The branch template creates a element and adds an onClick attribute. The stylesheet gets the value for the onClick attribute from the id attribute of the node (the current node). Next, the template creates an image for each element (trigger) with a unique id?the sample code uses an ‘I’ as a prefix and appends the id attribute value. The id attribute ensures that JavaScript (which acts on the result of the transformation) will be able to determine which trigger a user clicked so it can swap the src attribute value to display the correct image. The final represents the branch to expand in the browser. Once again, sometimes it’s easier to analyze what’s happening in a transformation by looking at the results:

                      XML Tree Control                                           HTML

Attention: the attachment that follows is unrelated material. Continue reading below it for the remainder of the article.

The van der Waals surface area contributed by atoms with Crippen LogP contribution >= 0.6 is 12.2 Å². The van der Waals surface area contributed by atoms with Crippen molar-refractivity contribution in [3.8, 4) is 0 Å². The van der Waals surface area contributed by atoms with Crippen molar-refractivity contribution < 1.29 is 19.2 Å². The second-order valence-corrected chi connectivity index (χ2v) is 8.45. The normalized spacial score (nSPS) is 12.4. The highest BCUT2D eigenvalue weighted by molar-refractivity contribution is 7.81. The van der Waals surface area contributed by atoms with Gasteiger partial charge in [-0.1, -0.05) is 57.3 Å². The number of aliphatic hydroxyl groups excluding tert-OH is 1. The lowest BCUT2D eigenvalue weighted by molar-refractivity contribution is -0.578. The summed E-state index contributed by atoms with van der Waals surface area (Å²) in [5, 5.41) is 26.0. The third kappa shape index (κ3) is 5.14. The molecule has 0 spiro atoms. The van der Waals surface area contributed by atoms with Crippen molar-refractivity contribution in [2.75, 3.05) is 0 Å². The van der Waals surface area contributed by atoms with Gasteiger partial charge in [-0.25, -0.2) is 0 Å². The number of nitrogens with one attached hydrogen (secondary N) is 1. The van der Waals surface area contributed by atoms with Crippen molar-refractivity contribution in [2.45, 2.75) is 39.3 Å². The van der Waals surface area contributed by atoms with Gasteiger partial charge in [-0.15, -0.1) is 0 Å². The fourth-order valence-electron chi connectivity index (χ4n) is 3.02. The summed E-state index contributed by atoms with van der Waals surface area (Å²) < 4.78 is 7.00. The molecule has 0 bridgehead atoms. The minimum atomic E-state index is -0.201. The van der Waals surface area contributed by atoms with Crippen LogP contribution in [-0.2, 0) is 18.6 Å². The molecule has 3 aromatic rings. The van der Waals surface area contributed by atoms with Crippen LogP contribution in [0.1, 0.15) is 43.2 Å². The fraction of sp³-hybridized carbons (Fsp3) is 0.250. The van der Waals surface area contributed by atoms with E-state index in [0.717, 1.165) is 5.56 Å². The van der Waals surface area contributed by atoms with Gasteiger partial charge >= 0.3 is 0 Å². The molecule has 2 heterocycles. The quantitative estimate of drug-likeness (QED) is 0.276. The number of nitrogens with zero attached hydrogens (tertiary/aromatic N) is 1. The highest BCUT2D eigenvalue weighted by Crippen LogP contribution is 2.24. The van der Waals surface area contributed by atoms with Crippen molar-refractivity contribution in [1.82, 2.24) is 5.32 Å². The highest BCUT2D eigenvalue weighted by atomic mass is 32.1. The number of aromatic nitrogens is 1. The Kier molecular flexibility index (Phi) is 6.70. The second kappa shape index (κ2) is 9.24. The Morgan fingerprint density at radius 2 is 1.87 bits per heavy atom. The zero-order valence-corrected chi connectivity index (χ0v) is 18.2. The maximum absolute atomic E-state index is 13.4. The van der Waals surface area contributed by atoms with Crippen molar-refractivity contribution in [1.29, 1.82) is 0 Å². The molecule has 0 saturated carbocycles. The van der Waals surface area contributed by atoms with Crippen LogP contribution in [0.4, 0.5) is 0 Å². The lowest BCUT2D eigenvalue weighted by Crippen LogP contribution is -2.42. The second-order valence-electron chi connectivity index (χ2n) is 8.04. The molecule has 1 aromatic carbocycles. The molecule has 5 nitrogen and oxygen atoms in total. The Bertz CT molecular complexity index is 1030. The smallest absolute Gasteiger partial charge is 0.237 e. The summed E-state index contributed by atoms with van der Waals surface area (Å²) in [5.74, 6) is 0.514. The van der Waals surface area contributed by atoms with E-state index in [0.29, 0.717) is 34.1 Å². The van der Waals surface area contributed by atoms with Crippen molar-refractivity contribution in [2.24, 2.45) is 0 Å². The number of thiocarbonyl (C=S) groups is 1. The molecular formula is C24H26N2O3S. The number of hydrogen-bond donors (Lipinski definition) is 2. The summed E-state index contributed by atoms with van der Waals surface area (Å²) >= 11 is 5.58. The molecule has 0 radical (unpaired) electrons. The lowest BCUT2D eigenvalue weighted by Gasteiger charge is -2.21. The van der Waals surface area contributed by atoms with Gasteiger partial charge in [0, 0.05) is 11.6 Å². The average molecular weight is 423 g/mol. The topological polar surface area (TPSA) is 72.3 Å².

Tags, Tags, Tags
Inline Styles
Document Wide Styles
External Style Sheets
Formatting Text
Positioning Text
The Basics
Working with Images
Controlling Frames
Browser Windows
Form Validation
Handling Events
Object Detection
Path Animation
Point To Point Animation
Tabbed User Interface

The only thing left to do is to attach the XSLT stylesheet to the xmlTree.xml XML document. Just beneath the prolog, add the following processing instruction:


After altering the xmlTree.xml file (and saving the changes), you can load it into either IE or N7 to see the tree control work. I tested the sample code with IE 6 and Mozilla 1.3 and both browsers rendered the tree beautifully. Just make sure that all the files are in the same directory.

Embed the Tree in an HTML Document
In most cases, the tree control will be a component in another Web page. The transformation above creates the tree for viewing in a browser but, usually, you’ll want to surround the tree with other content.

Both IE and N7 use the same mechanism for embedding external content?the

Page Content Here

In my opinion, Mozilla renders this HTML file correctly but IE doesn’t. IE insists on displaying a scrollbar for the